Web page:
## emission anisotropy

Also contains definitions of: degree of (polarization) anisotropy, luminescence anisotropy, time-resolved anisotropy, $$r(t)$$
https://doi.org/10.1351/goldbook.ET07370
Used to characterize luminescence (fluorescence, phosphorescence) polarization resulting from photoselection. Defined as: $r = \frac{I_{\parallel} - I_{\perp }}{I_{\parallel} + 2I_{\perp }}$ where I∥ and I⊥ are the intensities measured with the linear polarizer for emission parallel and perpendicular, respectively, to the electric vector of linearly polarized incident electromagnetic radiation (which is often vertical). The quantity I∥ + 2I⊥ is proportional to the total fluorescence intensity I.
Notes:
1. @F02453-1@ @P04712@ may also be characterized by the @P04712@ ratio, also called the degree of @P04712@ p, $p = \frac{I_{\parallel} - I_{\perp }}{I_{\parallel} + 2I_{\perp }}$ For parallel absorbing and emitting transition moments the (theoretical) values are r p = 2 5 1 2; when the transition moments are perpendicular, the values are r p =- 1 5- 1 3. In many cases, it is preferable to use emission @AT06776@ because it is @A00134@; the overall contribution of n components r i, each contributing to the total @F02453-2@ intensity with a fraction fi = Ii/I, is given by:
r = ∑ i = 1 n f i r i with i=1∑n fi = 1
2. On continuous illumination, the measured emission @AT06776@ is called steady-state emission @AT06776@ (r(bar)) and is related to the time-resolved anisotropy by: $\bar{r} = \frac{\int_{0}^{\infty} r(t)\, I(t)\, \text{d}t}{\int_{0}^{\infty} I(t)\, \text{d}t}$ where r(t) is the @AT06776@ and I(t) is the @R05045@ of the emission, both at time t following a δ-pulse excitation.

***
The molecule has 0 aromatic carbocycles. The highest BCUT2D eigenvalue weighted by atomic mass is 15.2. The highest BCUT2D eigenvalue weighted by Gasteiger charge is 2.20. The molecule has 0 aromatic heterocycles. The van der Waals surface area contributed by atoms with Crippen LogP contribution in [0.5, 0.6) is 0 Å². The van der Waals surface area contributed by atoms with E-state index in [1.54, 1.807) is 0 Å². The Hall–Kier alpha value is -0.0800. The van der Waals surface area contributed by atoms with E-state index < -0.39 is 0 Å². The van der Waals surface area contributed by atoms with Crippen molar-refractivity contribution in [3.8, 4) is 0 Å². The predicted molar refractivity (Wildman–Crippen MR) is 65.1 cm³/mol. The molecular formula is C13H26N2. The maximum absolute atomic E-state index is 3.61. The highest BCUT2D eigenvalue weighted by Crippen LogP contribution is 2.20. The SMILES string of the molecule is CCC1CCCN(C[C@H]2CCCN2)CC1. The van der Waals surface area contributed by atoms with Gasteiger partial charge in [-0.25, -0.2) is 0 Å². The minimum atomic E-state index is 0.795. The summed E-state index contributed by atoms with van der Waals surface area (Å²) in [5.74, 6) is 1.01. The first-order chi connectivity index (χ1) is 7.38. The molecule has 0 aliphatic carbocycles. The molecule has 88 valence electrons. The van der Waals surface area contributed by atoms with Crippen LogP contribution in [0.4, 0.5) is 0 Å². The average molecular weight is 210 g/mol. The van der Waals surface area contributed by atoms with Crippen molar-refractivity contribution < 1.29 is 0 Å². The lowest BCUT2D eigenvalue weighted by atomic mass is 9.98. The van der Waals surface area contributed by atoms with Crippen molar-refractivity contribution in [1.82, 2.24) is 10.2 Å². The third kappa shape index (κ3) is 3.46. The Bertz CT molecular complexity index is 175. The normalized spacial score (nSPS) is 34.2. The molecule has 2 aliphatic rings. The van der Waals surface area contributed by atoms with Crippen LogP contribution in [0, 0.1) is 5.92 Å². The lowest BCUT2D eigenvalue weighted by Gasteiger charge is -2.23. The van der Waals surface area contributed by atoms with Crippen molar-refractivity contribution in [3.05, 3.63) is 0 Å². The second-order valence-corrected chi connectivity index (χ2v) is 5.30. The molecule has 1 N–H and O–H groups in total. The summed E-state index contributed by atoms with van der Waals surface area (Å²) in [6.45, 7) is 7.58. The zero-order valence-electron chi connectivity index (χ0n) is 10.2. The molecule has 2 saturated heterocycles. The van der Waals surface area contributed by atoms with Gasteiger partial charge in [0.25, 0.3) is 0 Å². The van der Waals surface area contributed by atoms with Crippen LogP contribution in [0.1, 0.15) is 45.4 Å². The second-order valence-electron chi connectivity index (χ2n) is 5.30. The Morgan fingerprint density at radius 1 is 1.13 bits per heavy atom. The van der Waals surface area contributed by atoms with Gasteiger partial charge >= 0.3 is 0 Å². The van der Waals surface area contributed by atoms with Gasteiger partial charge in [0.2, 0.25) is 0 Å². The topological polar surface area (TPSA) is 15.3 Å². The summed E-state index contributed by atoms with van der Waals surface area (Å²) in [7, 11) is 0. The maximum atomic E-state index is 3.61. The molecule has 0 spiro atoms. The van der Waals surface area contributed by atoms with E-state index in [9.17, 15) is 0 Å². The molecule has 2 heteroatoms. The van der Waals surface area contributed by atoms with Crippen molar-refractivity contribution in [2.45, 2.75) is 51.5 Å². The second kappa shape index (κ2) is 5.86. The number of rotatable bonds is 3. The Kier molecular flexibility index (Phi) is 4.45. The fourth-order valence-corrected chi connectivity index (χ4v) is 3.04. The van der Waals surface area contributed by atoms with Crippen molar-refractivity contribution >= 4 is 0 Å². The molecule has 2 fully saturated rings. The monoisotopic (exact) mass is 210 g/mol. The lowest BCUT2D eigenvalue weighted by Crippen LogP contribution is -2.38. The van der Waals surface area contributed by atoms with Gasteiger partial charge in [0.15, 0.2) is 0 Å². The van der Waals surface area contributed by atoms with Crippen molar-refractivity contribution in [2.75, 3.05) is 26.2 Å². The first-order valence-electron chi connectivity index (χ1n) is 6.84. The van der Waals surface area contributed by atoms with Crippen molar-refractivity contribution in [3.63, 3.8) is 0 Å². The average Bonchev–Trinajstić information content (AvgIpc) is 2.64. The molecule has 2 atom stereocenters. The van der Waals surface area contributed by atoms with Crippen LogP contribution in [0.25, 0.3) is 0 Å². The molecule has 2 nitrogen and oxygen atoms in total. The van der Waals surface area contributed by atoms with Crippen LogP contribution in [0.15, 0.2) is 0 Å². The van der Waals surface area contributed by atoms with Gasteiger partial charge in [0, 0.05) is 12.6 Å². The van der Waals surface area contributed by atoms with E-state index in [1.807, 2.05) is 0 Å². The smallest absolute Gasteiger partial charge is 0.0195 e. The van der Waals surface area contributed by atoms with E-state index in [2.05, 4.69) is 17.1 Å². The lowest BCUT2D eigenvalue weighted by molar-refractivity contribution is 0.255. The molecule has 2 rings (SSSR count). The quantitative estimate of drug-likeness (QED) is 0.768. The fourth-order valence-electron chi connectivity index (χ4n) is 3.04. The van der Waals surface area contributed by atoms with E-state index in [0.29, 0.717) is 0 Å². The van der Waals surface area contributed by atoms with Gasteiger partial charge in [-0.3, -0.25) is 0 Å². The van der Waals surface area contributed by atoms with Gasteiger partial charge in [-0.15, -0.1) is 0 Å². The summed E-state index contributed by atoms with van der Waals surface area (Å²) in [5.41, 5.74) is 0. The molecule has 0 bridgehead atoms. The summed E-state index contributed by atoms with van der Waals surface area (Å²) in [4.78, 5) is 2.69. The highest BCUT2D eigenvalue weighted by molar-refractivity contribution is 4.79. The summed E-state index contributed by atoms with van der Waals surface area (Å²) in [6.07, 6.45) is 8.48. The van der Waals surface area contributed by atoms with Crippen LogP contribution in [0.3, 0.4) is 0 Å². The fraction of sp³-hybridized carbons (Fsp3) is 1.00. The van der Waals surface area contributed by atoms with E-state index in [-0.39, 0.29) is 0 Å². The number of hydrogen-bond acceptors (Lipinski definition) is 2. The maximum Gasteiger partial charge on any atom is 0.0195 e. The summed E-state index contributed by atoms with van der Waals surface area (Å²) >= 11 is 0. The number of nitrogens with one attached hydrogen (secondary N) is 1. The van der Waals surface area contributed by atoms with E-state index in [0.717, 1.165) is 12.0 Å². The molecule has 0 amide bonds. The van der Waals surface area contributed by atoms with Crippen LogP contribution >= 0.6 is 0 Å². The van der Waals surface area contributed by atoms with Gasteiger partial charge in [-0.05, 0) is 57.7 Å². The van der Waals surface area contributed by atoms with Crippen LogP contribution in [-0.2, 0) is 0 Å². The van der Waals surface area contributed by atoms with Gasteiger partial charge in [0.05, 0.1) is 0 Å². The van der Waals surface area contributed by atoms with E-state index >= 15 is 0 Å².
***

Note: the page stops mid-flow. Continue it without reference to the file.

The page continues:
3. @L03641-1@ @P04712@ @S05848@, with linear polarizers placed in both beams, is usually performed on @I03353@ samples, but it may also be performed on oriented anisotropic samples. In the case of an anisotropic, @UT07493@, five linearly independent @L03641-2@ spectra, instead of the two available for an @I03353@ sample, may be recorded by varying the two polarizer settings relative to each other and to the sample axis.
4. The term fundamental emission @AT06776@ describes a situation in which no depolarizing events occur subsequent to the initial formation of the emitting state, such as those caused by @R05410@ or @E02116@. It also assumes that there is no overlap between differently polarized transitions. The (theoretical) value of the fundamental emission @AT06776@, r0, depends on the @A00346@ α between the absorption and emission transition moments in the following way: $r_{0} =\, <3\, cos^{2}\, \alpha -1>\! /5$ where < > denotes an average over the orientations of the photoselected molecules. r0 can take on values ranging from -1/5 for α = 90° (perpendicular transition moments) to 2/5 for α = 0° (parallel transition moments). In spite of the severe assumptions, the expression is frequently used to determine relative transition-moment angles.
5. In time-resolved @F02453-2@ with δ-pulse excitation, the theoretical value at time zero is identified with the fundamental emission @AT06776@.
Source:
PAC, 2007, 79, 293. 'Glossary of terms used in photochemistry, 3rd edition (IUPAC Recommendations 2006)' on page 332 (https://doi.org/10.1351/pac200779030293)